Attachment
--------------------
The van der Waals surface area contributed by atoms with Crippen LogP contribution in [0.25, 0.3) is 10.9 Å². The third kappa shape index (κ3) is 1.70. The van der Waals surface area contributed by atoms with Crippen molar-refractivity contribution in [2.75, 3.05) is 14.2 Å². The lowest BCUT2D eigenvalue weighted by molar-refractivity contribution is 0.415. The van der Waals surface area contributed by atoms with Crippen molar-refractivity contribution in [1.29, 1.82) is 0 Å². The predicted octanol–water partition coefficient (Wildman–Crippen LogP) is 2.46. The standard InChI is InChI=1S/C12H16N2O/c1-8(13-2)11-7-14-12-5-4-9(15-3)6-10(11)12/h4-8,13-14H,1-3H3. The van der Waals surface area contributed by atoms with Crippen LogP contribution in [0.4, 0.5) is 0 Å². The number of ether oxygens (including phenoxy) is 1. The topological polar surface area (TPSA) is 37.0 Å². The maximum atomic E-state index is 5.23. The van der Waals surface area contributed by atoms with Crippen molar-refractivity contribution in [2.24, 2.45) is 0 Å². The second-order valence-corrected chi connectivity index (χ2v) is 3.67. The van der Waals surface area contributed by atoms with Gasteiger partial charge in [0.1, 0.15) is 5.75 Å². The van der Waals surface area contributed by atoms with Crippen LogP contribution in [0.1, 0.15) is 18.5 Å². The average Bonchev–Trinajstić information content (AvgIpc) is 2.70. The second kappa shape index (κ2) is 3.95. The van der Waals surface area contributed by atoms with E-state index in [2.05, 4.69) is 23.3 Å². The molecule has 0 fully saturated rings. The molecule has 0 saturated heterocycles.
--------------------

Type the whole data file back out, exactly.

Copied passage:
The van der Waals surface area contributed by atoms with Crippen LogP contribution in [0.25, 0.3) is 10.9 Å². The third kappa shape index (κ3) is 1.70. The van der Waals surface area contributed by atoms with Crippen molar-refractivity contribution in [2.75, 3.05) is 14.2 Å². The lowest BCUT2D eigenvalue weighted by molar-refractivity contribution is 0.415. The van der Waals surface area contributed by atoms with Crippen molar-refractivity contribution in [1.29, 1.82) is 0 Å². The predicted octanol–water partition coefficient (Wildman–Crippen LogP) is 2.46. The standard InChI is InChI=1S/C12H16N2O/c1-8(13-2)11-7-14-12-5-4-9(15-3)6-10(11)12/h4-8,13-14H,1-3H3. The van der Waals surface area contributed by atoms with Crippen LogP contribution in [0.4, 0.5) is 0 Å². The number of ether oxygens (including phenoxy) is 1. The topological polar surface area (TPSA) is 37.0 Å². The maximum atomic E-state index is 5.23. The van der Waals surface area contributed by atoms with Crippen molar-refractivity contribution in [2.24, 2.45) is 0 Å². The second-order valence-corrected chi connectivity index (χ2v) is 3.67. The van der Waals surface area contributed by atoms with Gasteiger partial charge in [0.1, 0.15) is 5.75 Å². The van der Waals surface area contributed by atoms with Crippen LogP contribution in [0.1, 0.15) is 18.5 Å². The average Bonchev–Trinajstić information content (AvgIpc) is 2.70. The second kappa shape index (κ2) is 3.95. The van der Waals surface area contributed by atoms with E-state index in [2.05, 4.69) is 23.3 Å². The molecule has 0 fully saturated rings. The molecule has 0 saturated heterocycles.